Forget the Insta-appeal, go discover the world

By David  Light

Novelist Gustave Flaubert’s musings on travel, for me, epitomise why casting your gaze on new horizons is vital. In his 1849 memoir detailing a classical sojourn in Egypt*, the French author penned the inspired line: “Travelling makes one modest — you see what a tiny place you occupy in the world.” ‘Here, here’. If witnessing the majesty of the Himalayas, attempting to process the natural azure of a Pacific atoll, or fathoming the ancient achievements of Petra’s fourth century BC Nabatean civilisation doesn’t give you a kick in the humbles, nothing shall.

Unfortunately, it appears, almost 170 years after Flaubert wrote his piece, the sentiment has very much been consigned to the annals of history. Like hearing an American president utter the words, “The measure of the restoration lies in the extent to which we apply social values more noble than mere monetary profit,” (as Franklin Delano Roosevelt did in 1933) now feels like an address from another dimension, the idea that anyone believes observing and integrating into a foreign culture during an expedition is a more important objective than self promotion is equally distant.

Humility and moral advancement be hanged! Celebrity is today’s premium and voyagers are going to make sure you know they are having a ruddy good time whilst not so subtly putting forward they occupy a greater part of the world than you and those they encounter.

I don’t want to lay the blame solely at social media’s door, but it is difficult to deny as soon as people started turning their cameras’ focus away from views and onto their own faces to create posts, the narrative shifted.

Of course, holiday photography is nothing new. The subjection of relatives to an extended slideshow of your Wellington-booted tour through the coal pits of north Wales is a rite of passage. Though, in order to impress anonymous followers in return for likes that are oh so crucial, snapping pics has essentially morphed into frenzied brand building.

So you better get to it! How about a dozen or so close-ups of your mug in various states of ecstasy on what could be a beach in Unawatuna, or Santorini, or…it doesn’t really matter, does it? Hey, why not add an ‘inspirational’ quote that means nothing? That’ll get them sharing. Something within the realm of: “my heart may be on the left, but being here makes it feel right.” If only we could all be #Blessed with such wit.

It could be argued travel companies and tourist hotspots are not doing themselves any favours. Properties and sites are constantly promoting their “Insta-worthiness” in an attempt to draw in the crowd for whom this criterion is increasingly essential. Both target and target audience are missing the point. The gift of travel is surely the endowment of experience, not having the opportunity for discovery sail by as you take a million selfies. I’m not quibbling with souvenir snapshots. It is in a tourist’s nature to document. No, it’s the full-scale, million-take photo shoots where the place or its people are not even the subject. You’ve seen the ones. The same pose is simulated in an insufferable Groundhog Day-like prison of repetition, if not for the person in the frame, at least for the potential long-suffering lackey holding the camera. And what is the result? Gauche attempts at intoning how much has been learnt from a visit when the serial poster hasn’t looked away from a lens for more than 45 seconds.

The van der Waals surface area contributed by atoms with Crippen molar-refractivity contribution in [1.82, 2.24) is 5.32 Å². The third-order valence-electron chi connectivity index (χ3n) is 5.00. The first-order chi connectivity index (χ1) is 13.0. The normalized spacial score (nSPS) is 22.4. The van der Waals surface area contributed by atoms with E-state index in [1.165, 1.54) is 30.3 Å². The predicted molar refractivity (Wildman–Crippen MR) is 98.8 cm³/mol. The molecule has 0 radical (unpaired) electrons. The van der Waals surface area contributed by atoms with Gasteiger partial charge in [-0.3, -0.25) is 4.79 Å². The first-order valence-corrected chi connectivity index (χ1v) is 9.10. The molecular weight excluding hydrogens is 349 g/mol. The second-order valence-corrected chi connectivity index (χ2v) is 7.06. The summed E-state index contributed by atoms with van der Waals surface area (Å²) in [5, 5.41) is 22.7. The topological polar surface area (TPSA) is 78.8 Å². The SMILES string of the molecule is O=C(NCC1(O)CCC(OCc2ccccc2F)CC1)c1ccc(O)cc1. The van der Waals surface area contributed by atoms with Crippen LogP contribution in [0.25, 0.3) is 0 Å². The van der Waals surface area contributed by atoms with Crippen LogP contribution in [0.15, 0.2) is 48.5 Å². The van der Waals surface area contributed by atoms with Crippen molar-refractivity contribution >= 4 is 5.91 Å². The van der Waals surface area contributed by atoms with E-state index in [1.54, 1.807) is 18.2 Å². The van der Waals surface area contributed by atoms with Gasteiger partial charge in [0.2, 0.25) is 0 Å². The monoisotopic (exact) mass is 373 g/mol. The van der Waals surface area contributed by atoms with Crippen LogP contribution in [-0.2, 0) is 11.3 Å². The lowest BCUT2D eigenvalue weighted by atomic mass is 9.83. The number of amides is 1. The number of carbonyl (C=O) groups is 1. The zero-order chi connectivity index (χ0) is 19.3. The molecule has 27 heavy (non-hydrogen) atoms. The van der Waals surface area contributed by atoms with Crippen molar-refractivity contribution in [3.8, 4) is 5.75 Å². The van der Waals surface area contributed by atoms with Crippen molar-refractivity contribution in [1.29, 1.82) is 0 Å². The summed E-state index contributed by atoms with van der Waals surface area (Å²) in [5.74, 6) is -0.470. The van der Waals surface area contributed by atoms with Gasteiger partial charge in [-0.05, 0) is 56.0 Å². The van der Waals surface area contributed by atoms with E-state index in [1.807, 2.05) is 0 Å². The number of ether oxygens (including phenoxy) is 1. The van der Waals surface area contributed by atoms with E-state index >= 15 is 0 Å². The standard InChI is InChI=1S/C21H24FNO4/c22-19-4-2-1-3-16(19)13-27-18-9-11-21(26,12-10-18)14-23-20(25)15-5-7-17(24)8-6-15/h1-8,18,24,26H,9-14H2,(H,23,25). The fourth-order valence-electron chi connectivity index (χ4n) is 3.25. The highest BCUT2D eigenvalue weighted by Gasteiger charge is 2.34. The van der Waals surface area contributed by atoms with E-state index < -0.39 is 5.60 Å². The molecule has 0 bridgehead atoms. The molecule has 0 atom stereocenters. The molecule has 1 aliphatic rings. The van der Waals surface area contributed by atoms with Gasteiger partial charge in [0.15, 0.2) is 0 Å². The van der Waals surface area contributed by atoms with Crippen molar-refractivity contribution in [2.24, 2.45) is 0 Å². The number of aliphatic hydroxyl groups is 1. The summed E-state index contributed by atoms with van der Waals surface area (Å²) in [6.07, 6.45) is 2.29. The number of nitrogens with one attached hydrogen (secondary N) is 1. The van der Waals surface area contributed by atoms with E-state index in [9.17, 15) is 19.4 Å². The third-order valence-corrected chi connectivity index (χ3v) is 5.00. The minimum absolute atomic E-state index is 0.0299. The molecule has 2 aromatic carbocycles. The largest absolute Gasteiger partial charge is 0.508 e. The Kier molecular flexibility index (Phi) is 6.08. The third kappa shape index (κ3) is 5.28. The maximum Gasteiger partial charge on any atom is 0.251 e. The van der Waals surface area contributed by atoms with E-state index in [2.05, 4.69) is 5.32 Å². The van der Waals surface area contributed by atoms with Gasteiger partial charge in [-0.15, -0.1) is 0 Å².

A comparison we find to be apt in these situations is the friend at what they volunteer (unsolicited) is the best party they have ever attended and messages through the night to impart as much. If they have time to do so, like the wannabe celebs on social channels may stream endless stories, they’re probably not getting as much out of it as they claim. So what is the answer? Will the inexorable rise of the ‘Gram-trotters’ halt? Of course not. Will it get worse before it gets better? Probably. Will it bottom out… eventually.

Everything must. Oddly enough, a quick sketch from Comedy Central Arabia’s Bad Snappers recently lifted my spirits. In it, the two leads, frustrated by their friends’ pictures from abroad, decide to mock-up a fake vacation in their garden for the benefit of their feeds’ subscribers. Staple scenarios including ‘feet in the sand’, ‘shoulder-deep in pool’ and ‘looking out at a sunset’ were achieved using kids’ playground equipment, a bath-tub and a cunningly positioned poster. While it doesn’t signal the end of the holiday boasters, the fact they are being parodied by peers knowingly nodding to the artifice behind such output is a step in the right direction. With any luck one day, egos kept in better check, we may ignore the constant desire for nameless approval, look up and once again begin discovering just how small we all are.

*Gustave Flaubert, Flaubert in Egypt: A Sensibility on Tour (Lon-don: Penguin Classics, 1996)

david@khaleejtimes.com

David is an avid traveller, given a chance he’s off 

Love will rise like a phoenix if the Taj Mahal turns to ashes

By Suresh Pattali

 At the outset, let me confess: I have not seen the Taj Mahal for real. Nor do I desire to anytime soon. A crime it is. A romantic crime. There is no need to traverse thousands of kilometres to stand in front of one of the universally admired masterpieces of world heritage and say ‘Wah Taj’. Because for me the Taj is metaphysical. Because there is a Taj in my neighbourhood, not so grandiose as the real one but as poignant as the Mughal legend. Continue reading Love will rise like a phoenix if the Taj Mahal turns to ashes

Thanks, Gene. I’ll miss the times you ‘bear’ with me

By Alvin R. Cabral

Recently, I received some really horrible news, one that turned my world upside down, bringing me to the point of catatonia and even almost booking a flight back home to Manila so I could personally confirm if what I had long been dreading secretly had become a reality.